Nicola Clayton

Nicky Clayton, Professor of Comparative Cognition in the Department of Experimental Psychology, has thrown the doors wide open on animal cognition. Where once the idea would have been dismissed that animals can re-experience the past and plan for the future, her imaginative studies have shown this inherent cleverness in crows.

What inspires me is the curiosity and creativity of science, and the social and serendipitous meetings between people that lead on to discoveries.

Professor Nicola Clayton

Nicky Clayton has always been fascinated by birds – by their glamour and elegance, their movement and rituals, their melodies and labours. This abiding passion has taken her from studying birdsong in zebra finches to observing complex feats of cognition in members of the corvid (crow) family, which includes scrub-jays, British jays, ravens and crows. Moving from the University of California Davis to Cambridge’s Department of Experimental Psychology in 2000 with her colony of scrub-jays, she embarked on a series of experiments with colleague Professor Tony Dickinson that was to break new ground in comparative cognition. Their inventive experiments have shown that birds hide (or cache) food, remember where to recover it from at a later date, and even steal it from each other. Not only this, but by remembering past events (such as whether or not they would find breakfast in a certain room in the morning), the birds could take action for their future (by moving breakfast into the empty room the night before).

The widely held view had been that animals can learn things through experience but not through memory; this ability to mentally travel back through time – so-called episodic memory – was thought to be something unique to the human race. For the first time ever, these experiments showed that humans are not alone in being able to remember a past experience in terms of what happened, where and when.

Nicky Clayton’s research has already branched out to cognitive studies comparing corvids with great apes through a collaborative project with her husband, Dr Nathan Emery (Queen Mary, University of London). She is now also embarking on similar studies in young children with Dr Jim Russell in the Department of Experimental Psychology. These incredibly productive collaborations hold great promise for our future understanding of the workings of the brain in animals and humans.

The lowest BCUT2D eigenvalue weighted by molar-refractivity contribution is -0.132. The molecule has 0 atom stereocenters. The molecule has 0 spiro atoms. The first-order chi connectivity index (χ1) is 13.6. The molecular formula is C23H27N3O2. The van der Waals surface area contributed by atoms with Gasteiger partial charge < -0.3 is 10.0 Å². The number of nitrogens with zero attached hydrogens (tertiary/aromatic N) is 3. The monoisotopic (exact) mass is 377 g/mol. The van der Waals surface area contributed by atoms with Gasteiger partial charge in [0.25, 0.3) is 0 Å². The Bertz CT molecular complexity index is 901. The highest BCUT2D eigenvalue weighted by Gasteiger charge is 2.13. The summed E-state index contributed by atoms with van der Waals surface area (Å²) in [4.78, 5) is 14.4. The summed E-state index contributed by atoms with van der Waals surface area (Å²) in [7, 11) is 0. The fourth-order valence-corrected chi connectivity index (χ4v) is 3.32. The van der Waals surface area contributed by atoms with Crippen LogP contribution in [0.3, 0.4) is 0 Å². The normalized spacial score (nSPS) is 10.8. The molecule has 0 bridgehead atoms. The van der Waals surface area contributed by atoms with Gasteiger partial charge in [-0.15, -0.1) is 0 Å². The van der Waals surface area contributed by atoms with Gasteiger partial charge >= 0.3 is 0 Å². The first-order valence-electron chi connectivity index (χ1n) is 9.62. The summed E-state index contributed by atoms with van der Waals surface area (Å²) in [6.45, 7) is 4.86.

What would others be surprised to learn about you?

A large part of my life is spent dancing – ballet, jazz, and particularly Latin dance like salsa and tango. Of course birds dance too: I have a favourite video clip that I show my students of the dance of the Swallow-tailed Manakin – it’s the avian equivalent of tango, and not surprisingly therefore they are found in Argentina! Two males perform a duet, a fabulous, showy double-act in which they display their beautiful plumage and synchronised movements. The males spend 90% of their time for nine months of the year dancing – a pretty intense avian dance school. This example encapsulates why I love dance: the elegance of movement, the colours, form, intensity and dedication – it strikes the core of my soul.

Who or what inspires you?

What inspires me is the curiosity and creativity of science, and the social and serendipitous meetings between people that lead on to discoveries. My academic hero is the late Bill Thorpe, Professor of Animal Ethology and founder of Cambridge’s Sub-Department of Animal Behaviour. He was an incredibly wise man and in many ways ahead of his time: he suggested that because bird brains are structurally different from the classic mammalian structure people shouldn’t assume that they are creatures of instinct. We now know of course that birds have quite impressive cognitive abilities.

Have you ever had a Eureka moment?

I suppose when Tony Dickinson and I first met – at the International Comparative Psychology meeting in Montreal in 1996 – and he said animals don’t need episodic memory. That got us talking and we began asking questions in a way that nobody else had been doing before. Out of that developed a wonderfully fruitful collaboration, with the result that four years later I moved here and we have been collaborating ever since.

What’s the best piece of advice you’ve ever been given?

Lord Krebs of Wytham, whom I worked with in Oxford, always emphasised the importance of balance in your life. His maxim was ‘healthy minds need healthy bodies’.

If you could wake up tomorrow with a new skill, what would it be?

I’d like to be able to dance flamenco. And I’d like to be reincarnated as a scrub-jay – imagine what it must be like to experience being part of this clever family of birds and find out what they really are thinking!

What motivates you to go to work each day?

That’s really easy: I love what I do. I love my days spent in research, in teaching undergraduates and graduates, in running a wonderfully supportive family-style lab, and last but by no means least, these long-term collaborations with my two best friends – Nathan, who is my husband and soulmate, and dear Tony. And I love releasing steam by dancing tango and salsa.

What is your favourite research tool?

My eyes and ears. For so much of the work I do what’s essential is detailed observation – looking and listening. It’s also important for dancing – being a good observer and a good listener helps you to copy the nuances of the rhythms.

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